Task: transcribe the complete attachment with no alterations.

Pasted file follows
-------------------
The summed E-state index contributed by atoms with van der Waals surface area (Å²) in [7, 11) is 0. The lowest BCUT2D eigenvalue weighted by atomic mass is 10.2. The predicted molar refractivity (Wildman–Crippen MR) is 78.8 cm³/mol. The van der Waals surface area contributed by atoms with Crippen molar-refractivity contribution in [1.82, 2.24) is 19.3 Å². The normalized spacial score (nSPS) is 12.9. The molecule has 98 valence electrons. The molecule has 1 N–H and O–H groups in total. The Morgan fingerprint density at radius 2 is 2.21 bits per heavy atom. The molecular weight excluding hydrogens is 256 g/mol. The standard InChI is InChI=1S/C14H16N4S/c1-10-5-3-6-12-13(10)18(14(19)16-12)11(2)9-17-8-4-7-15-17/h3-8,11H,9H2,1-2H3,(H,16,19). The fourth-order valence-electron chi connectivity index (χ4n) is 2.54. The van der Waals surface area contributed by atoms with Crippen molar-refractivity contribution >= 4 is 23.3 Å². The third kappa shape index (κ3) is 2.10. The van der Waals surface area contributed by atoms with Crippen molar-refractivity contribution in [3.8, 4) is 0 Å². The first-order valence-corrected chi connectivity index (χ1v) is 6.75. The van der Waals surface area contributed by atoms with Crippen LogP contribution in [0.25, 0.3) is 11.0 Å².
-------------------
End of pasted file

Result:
The summed E-state index contributed by atoms with van der Waals surface area (Å²) in [7, 11) is 0. The lowest BCUT2D eigenvalue weighted by atomic mass is 10.2. The predicted molar refractivity (Wildman–Crippen MR) is 78.8 cm³/mol. The van der Waals surface area contributed by atoms with Crippen molar-refractivity contribution in [1.82, 2.24) is 19.3 Å². The normalized spacial score (nSPS) is 12.9. The molecule has 98 valence electrons. The molecule has 1 N–H and O–H groups in total. The Morgan fingerprint density at radius 2 is 2.21 bits per heavy atom. The molecular weight excluding hydrogens is 256 g/mol. The standard InChI is InChI=1S/C14H16N4S/c1-10-5-3-6-12-13(10)18(14(19)16-12)11(2)9-17-8-4-7-15-17/h3-8,11H,9H2,1-2H3,(H,16,19). The fourth-order valence-electron chi connectivity index (χ4n) is 2.54. The van der Waals surface area contributed by atoms with Crippen molar-refractivity contribution >= 4 is 23.3 Å². The third kappa shape index (κ3) is 2.10. The van der Waals surface area contributed by atoms with Crippen molar-refractivity contribution in [3.8, 4) is 0 Å². The first-order valence-corrected chi connectivity index (χ1v) is 6.75. The van der Waals surface area contributed by atoms with Crippen LogP contribution in [0.25, 0.3) is 11.0 Å².